I generally prefer owning over renting. This applies not just to software, but to other things in my life like owning a home and owning a car. There are other people who prefer to rent apartments and lease cars. Neither philosophy may be better in general than the other, but one of them is always better depending on the circumstances. That’s where leadership comes in. A leader has learned from experience and from others and thus has preferences, principles and a philosophy. Good leadership is based on evidence, research and science. Leaders who prefer either one of owning or renting can be equally successful in the same organization and circumstances.

The nine main reasons I often prefer my organization to own the software it uses for its core business functions are:

  1. Competitive advantage via exclusivity, if desired.
    • You have an advantage over others who don’t have your software. They can’t just buy the products and services from the same vendor as you.
    • When an employee leaves your company to join your competitor, they can’t do the same thing they did for you there without your software.
  2. Business flexibility. When you own the software you use, you can:
    • White-label and license the products and/or services implemented using it to other companies, generating revenue.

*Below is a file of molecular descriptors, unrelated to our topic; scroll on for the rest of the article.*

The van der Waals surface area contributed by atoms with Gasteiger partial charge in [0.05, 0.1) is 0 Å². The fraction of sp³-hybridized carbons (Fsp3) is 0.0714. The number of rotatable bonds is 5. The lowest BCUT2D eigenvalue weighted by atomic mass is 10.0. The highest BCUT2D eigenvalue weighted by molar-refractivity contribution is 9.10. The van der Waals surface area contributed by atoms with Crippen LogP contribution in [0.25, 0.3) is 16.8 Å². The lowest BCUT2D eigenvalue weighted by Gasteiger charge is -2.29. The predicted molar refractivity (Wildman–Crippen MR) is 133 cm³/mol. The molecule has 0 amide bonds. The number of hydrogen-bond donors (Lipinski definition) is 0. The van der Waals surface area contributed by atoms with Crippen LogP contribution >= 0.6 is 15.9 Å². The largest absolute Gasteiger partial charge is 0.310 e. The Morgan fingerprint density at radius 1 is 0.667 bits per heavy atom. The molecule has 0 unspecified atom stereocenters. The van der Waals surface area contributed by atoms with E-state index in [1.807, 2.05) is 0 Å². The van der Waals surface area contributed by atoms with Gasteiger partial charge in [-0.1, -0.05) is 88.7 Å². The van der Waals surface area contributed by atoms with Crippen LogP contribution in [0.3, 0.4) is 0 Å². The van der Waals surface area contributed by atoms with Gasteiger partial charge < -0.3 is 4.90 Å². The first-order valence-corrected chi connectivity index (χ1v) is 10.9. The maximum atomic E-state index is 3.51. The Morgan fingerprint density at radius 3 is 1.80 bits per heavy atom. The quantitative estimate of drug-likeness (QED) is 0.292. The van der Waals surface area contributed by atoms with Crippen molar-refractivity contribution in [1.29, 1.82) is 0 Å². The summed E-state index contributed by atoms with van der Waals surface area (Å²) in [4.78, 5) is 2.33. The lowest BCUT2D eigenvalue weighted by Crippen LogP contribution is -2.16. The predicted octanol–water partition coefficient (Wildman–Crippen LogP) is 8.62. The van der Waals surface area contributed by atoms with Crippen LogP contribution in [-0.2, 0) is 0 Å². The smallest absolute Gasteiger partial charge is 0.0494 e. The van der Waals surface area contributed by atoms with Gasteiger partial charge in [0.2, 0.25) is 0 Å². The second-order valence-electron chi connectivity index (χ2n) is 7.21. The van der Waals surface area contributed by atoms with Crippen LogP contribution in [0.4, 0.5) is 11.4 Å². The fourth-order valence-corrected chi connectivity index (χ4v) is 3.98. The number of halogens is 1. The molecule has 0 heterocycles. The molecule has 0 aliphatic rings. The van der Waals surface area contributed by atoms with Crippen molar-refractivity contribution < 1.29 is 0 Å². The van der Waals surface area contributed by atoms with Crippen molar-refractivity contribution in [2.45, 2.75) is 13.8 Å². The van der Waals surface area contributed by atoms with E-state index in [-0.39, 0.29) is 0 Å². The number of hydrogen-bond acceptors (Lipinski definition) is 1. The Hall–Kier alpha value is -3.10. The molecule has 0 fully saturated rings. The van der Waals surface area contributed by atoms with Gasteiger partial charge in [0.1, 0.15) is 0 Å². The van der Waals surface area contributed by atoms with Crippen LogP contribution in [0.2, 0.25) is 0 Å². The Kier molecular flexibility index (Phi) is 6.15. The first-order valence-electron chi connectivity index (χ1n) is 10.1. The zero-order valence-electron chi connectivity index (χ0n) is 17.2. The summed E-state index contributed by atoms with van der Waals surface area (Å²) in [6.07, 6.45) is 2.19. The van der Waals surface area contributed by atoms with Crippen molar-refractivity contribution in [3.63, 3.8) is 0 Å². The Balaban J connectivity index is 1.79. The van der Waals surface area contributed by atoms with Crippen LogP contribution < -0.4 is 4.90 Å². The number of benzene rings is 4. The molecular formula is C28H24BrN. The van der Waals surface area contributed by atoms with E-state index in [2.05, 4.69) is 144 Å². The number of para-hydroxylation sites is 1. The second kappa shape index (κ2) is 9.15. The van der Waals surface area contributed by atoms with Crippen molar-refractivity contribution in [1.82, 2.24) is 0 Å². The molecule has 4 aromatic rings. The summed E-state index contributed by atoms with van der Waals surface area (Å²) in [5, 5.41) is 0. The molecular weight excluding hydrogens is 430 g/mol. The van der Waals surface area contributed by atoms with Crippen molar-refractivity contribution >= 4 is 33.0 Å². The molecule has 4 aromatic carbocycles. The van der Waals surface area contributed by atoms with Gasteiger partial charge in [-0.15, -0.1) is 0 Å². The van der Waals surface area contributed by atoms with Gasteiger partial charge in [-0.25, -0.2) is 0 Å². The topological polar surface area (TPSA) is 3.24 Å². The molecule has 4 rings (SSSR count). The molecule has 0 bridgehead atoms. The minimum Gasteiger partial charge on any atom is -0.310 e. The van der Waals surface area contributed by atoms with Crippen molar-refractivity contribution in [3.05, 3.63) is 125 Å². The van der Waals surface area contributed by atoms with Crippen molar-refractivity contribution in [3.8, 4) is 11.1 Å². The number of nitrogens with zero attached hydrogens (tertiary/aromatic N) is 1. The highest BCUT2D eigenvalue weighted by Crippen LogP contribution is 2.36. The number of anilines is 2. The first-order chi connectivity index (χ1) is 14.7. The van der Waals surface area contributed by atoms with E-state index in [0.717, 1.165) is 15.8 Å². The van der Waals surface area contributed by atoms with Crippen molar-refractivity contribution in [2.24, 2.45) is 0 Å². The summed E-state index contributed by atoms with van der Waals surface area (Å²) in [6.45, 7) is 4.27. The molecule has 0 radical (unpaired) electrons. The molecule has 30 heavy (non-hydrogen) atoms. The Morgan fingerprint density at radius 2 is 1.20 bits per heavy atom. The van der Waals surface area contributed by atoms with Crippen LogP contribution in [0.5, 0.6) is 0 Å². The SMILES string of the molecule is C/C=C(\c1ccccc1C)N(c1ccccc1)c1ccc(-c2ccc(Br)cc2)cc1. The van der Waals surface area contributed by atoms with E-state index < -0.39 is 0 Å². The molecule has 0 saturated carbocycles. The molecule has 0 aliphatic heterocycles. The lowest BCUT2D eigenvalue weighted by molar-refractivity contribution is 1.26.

• License some of your software itself to other organizations, generating revenue.
    • Open source it, giving back to the community (a charitable thing to do)
  3. Economy and cost-savings when growing. When you own the software you use, you can use it without buying additional licenses for:
    • Companies that you acquire in the future
    • Implementing new products
  4. Control over your data.
    • When a vendor manages your core business data, in most cases you have practically relinquished control of your data even though your contract may say on paper it is yours.
  5. Superior integration and Time to market
    • When you own the products you use, it is often easier and cheaper to integrate with your other systems.
  6. Faster time to market
    • Your timelines are less at the mercy of outside vendors whose interests may or may not be aligned with yours at any given point in time.
  7. Superior integration
    • When you own the products you use, it is often easier and cheaper to integrate with your other systems.